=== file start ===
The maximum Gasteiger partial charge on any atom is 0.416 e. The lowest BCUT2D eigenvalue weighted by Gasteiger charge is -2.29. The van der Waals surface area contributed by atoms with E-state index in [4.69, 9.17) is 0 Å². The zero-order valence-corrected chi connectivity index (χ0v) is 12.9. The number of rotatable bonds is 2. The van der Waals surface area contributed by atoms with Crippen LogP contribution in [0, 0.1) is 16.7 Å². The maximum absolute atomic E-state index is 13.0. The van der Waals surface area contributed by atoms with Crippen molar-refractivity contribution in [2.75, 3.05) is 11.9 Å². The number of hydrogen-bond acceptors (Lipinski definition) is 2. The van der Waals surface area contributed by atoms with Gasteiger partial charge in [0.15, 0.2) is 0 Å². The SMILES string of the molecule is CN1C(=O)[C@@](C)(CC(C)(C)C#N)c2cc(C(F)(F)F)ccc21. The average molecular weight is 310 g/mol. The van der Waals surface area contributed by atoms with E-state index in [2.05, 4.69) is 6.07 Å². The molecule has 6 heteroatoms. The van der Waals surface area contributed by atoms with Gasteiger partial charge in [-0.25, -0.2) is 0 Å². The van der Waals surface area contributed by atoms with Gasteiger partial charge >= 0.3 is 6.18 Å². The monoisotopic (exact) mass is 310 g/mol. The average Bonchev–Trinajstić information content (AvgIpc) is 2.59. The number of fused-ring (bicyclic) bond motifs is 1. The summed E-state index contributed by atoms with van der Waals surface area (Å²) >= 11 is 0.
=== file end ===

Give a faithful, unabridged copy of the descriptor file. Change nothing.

The maximum Gasteiger partial charge on any atom is 0.416 e. The lowest BCUT2D eigenvalue weighted by Gasteiger charge is -2.29. The van der Waals surface area contributed by atoms with E-state index in [4.69, 9.17) is 0 Å². The zero-order valence-corrected chi connectivity index (χ0v) is 12.9. The number of rotatable bonds is 2. The van der Waals surface area contributed by atoms with Crippen LogP contribution in [0, 0.1) is 16.7 Å². The maximum absolute atomic E-state index is 13.0. The van der Waals surface area contributed by atoms with Crippen molar-refractivity contribution in [2.75, 3.05) is 11.9 Å². The number of hydrogen-bond acceptors (Lipinski definition) is 2. The van der Waals surface area contributed by atoms with Gasteiger partial charge in [0.15, 0.2) is 0 Å². The SMILES string of the molecule is CN1C(=O)[C@@](C)(CC(C)(C)C#N)c2cc(C(F)(F)F)ccc21. The average molecular weight is 310 g/mol. The van der Waals surface area contributed by atoms with E-state index in [2.05, 4.69) is 6.07 Å². The molecule has 6 heteroatoms. The van der Waals surface area contributed by atoms with Gasteiger partial charge in [-0.25, -0.2) is 0 Å². The van der Waals surface area contributed by atoms with Gasteiger partial charge >= 0.3 is 6.18 Å². The monoisotopic (exact) mass is 310 g/mol. The average Bonchev–Trinajstić information content (AvgIpc) is 2.59. The number of fused-ring (bicyclic) bond motifs is 1. The summed E-state index contributed by atoms with van der Waals surface area (Å²) >= 11 is 0.